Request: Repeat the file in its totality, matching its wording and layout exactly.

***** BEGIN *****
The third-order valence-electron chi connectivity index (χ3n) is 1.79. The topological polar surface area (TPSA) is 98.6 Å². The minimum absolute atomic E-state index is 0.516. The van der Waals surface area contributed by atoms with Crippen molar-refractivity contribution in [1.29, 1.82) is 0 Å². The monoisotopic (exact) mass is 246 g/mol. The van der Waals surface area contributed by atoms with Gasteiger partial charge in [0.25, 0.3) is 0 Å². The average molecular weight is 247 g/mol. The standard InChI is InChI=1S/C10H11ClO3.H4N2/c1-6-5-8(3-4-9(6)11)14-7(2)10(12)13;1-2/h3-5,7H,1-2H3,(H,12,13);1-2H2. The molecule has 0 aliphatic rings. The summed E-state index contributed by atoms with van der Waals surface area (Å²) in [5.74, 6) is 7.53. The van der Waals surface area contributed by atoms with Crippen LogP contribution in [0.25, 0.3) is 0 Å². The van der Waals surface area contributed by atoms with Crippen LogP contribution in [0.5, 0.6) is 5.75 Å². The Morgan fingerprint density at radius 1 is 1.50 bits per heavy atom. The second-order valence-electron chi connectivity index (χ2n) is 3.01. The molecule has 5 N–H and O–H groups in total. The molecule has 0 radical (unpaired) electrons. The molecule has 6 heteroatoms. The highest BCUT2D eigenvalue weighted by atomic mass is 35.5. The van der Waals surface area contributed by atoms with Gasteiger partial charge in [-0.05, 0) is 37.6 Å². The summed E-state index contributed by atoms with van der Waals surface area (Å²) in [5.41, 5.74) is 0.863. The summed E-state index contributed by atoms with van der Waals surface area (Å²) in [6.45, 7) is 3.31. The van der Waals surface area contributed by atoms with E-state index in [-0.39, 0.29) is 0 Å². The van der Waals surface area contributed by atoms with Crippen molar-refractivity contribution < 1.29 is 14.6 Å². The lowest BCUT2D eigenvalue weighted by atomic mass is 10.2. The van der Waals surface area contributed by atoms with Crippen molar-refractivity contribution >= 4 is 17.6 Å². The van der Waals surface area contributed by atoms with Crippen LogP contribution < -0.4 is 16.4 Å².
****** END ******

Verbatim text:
The third-order valence-electron chi connectivity index (χ3n) is 1.79. The topological polar surface area (TPSA) is 98.6 Å². The minimum absolute atomic E-state index is 0.516. The van der Waals surface area contributed by atoms with Crippen molar-refractivity contribution in [1.29, 1.82) is 0 Å². The monoisotopic (exact) mass is 246 g/mol. The van der Waals surface area contributed by atoms with Gasteiger partial charge in [0.25, 0.3) is 0 Å². The average molecular weight is 247 g/mol. The standard InChI is InChI=1S/C10H11ClO3.H4N2/c1-6-5-8(3-4-9(6)11)14-7(2)10(12)13;1-2/h3-5,7H,1-2H3,(H,12,13);1-2H2. The molecule has 0 aliphatic rings. The summed E-state index contributed by atoms with van der Waals surface area (Å²) in [5.74, 6) is 7.53. The van der Waals surface area contributed by atoms with Crippen LogP contribution in [0.25, 0.3) is 0 Å². The van der Waals surface area contributed by atoms with Crippen LogP contribution in [0.5, 0.6) is 5.75 Å². The Morgan fingerprint density at radius 1 is 1.50 bits per heavy atom. The second-order valence-electron chi connectivity index (χ2n) is 3.01. The molecule has 5 N–H and O–H groups in total. The molecule has 0 radical (unpaired) electrons. The molecule has 6 heteroatoms. The highest BCUT2D eigenvalue weighted by atomic mass is 35.5. The van der Waals surface area contributed by atoms with Gasteiger partial charge in [-0.05, 0) is 37.6 Å². The summed E-state index contributed by atoms with van der Waals surface area (Å²) in [5.41, 5.74) is 0.863. The summed E-state index contributed by atoms with van der Waals surface area (Å²) in [6.45, 7) is 3.31. The van der Waals surface area contributed by atoms with E-state index in [-0.39, 0.29) is 0 Å². The van der Waals surface area contributed by atoms with Crippen molar-refractivity contribution < 1.29 is 14.6 Å². The lowest BCUT2D eigenvalue weighted by atomic mass is 10.2. The van der Waals surface area contributed by atoms with Crippen molar-refractivity contribution >= 4 is 17.6 Å². The van der Waals surface area contributed by atoms with Crippen LogP contribution < -0.4 is 16.4 Å².